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Electric car scheme, new roads the focus of transport ministry budget

file photo: tesla model x electric cars recharge their batteries in berlin

Major infrastructure projects will go ahead as planned in the next year, including the Paphos-Polis highway and the installation of charging stations for electric cars, the transport minister said Monday.

Yiannis Karousos was speaking in parliament while presenting his ministry’s 2022 budget, which comes to €388.9 million.

“Despite the difficult economic conditions worldwide brought about by the coronavirus pandemic, the state’s development policy continues unabated,” the minister later said in remarks to the media.

“No project has been cancelled or postponed. On the contrary, we continue to mature, to promulgate and execute important projects long-awaited by local communities.”

The minister told MPs that 2022 will see a number of projects – worth a total of €1.2 billion – coming into “implementation orbit”.

These include: the Cyprus Museum in Nicosia; the Paphos-Polis, Limassol-Saittas, Atromeritis-Evrychou and Palekhori-Nicosia highways; and the Larnaca-Dhekelia and Dherynia-Sotira roads.

The projects concerned are at various implementation phases – tenders underway or about to be initiated. Those projects expected to be completed within 2022 are valued at €41 million.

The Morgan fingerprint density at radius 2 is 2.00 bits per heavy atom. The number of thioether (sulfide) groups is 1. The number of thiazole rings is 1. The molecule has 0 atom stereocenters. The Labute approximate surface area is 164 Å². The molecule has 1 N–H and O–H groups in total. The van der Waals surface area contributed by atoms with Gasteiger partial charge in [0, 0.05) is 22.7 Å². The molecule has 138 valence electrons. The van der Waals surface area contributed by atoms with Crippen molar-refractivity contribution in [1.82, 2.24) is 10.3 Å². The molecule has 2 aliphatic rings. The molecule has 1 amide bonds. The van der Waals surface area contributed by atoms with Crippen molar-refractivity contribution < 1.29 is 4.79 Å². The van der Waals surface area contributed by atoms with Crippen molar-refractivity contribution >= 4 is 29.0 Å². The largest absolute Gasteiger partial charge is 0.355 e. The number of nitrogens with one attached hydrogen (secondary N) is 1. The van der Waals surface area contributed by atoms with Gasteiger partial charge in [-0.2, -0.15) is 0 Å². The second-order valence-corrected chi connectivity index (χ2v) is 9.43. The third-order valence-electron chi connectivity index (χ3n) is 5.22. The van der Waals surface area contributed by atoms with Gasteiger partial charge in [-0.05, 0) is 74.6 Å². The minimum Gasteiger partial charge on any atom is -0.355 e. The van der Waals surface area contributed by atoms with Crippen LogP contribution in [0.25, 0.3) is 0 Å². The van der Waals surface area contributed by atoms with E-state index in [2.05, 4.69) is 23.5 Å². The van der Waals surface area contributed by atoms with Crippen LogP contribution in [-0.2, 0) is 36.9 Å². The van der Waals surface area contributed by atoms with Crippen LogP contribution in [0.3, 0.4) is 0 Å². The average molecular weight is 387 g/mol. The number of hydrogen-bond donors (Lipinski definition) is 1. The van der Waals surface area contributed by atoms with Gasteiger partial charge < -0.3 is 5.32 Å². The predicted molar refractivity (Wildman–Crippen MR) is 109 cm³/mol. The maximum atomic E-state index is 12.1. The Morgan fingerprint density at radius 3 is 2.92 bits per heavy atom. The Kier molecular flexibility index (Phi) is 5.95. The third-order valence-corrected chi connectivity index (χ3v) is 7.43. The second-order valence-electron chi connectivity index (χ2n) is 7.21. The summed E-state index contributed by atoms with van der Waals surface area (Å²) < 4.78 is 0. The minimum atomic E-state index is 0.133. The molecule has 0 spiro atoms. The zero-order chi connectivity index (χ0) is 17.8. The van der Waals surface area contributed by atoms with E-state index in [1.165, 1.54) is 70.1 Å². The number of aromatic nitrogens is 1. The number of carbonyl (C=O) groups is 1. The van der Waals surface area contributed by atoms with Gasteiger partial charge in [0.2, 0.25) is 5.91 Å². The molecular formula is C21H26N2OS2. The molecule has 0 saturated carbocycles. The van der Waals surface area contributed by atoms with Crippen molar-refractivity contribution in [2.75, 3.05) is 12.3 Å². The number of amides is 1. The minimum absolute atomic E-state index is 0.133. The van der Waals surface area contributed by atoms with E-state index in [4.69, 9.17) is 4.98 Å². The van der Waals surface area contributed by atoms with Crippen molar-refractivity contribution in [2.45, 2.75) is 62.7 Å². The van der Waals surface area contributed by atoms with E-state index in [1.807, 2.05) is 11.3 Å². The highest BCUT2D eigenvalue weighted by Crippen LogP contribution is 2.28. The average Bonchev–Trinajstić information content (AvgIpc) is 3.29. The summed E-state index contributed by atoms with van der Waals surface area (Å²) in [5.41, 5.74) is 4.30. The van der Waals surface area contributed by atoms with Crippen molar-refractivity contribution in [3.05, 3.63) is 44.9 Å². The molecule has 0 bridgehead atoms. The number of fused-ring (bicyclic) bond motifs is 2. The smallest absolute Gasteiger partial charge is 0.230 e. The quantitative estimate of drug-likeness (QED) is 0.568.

Karousos said the government will draw €89.3 million from the national recovery and resilience plan – co-funded by the EU – to promote the withdrawal from circulation of conventional vehicles and the provision of incentives for the purchase of electric cars.

The €89 million in financing includes the installation of 10 twin charging stations for electric cars in public spaces, such as parking lots in hospitals, museums and post offices. It will also go toward subsidising 1,000 charging points in publicly accessible spaces, businesses and local authorities.

Two incentives schemes will be promulgated: one relating to the use of electricity for all types of vehicles (cars, motorcycles, taxis, buses) and the second relating to the withdrawal of conventional, fossil-fuel powered vehicles and the purchase of electric or plug-in hybrid vehicles.

The goal, according to Karousos, is for approximately 1,300 electric cars to enter into circulation each year.

The two incentives schemes should be drafted within the next 15 days and then put to the cabinet for approval.

For 2022, the transport ministry is promoting three reforms: the rollout of smart systems (traffic cameras, smart traffic lights); electric car charging stations; and the reduction of CO2 emissions by vehicles.

The ministry plans to install the smart traffic light systems at 125 points in Nicosia and Limassol. The relevant tender will be launched over the next three months.

 

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